Also present at the press conference were the president of the International Association for the Reunification of the Parthenon Marbles David Hill and Culture Ministry General Secretary Lina Mendoni.

    The three barristers stressed that the issue of the reunification of the Marbles was a "unique case" and that their reunification was imperative. They also outlined their intentions concerning a legal bid for the sculptures' reunification.

    "The Greek government is right to ask for the return of the sculptures 200 years after their removal. It is an injustice that has lasted a very long time, an issue that is among the 10 most urgent regarding works of art. The time has come for the British Museum to return the Sculptures to Greece, while the problem can be resolved for the benefit of both peoples," Alamuddin said.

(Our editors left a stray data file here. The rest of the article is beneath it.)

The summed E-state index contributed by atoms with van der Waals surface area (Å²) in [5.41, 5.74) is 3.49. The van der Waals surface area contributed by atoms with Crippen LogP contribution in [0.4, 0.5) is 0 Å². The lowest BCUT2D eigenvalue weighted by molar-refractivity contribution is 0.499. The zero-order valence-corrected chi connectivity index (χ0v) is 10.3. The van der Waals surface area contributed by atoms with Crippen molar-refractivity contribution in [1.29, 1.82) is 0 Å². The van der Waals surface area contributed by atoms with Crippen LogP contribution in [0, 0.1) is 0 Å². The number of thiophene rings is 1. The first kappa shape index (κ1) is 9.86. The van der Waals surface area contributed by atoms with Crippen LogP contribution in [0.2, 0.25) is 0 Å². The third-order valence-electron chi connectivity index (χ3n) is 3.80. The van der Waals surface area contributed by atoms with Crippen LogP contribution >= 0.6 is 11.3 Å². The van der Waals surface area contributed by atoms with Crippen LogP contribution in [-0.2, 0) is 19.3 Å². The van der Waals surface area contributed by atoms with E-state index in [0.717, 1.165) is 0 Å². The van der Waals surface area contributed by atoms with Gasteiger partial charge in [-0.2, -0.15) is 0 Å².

Robertson stressed that the issue did not just concern Greece: "The Marbles are important for all the world. The fact that these sculptures are in two separate places, with 60 pct in Greece and 40 pct in Britain, is a terrible barbarity. If they are reunited, all the world will have the opportunity to see the start of civilisation."

    The British Museum could keep some works of art, such as the Egyptian mummies, but it was obliged to return the Parthenon Sculptures, he added.

    According to Tassoulas, the UNESCO Intergovernmental Committee unanimously decided to recommend to the United Kingdom that it take part in the mediation process requested by Greece. In the six months given to Britain to reply, he added, Greece would receive legal advice from the Doughty Street Chambers team, as well as its own legal counsel at the ministry.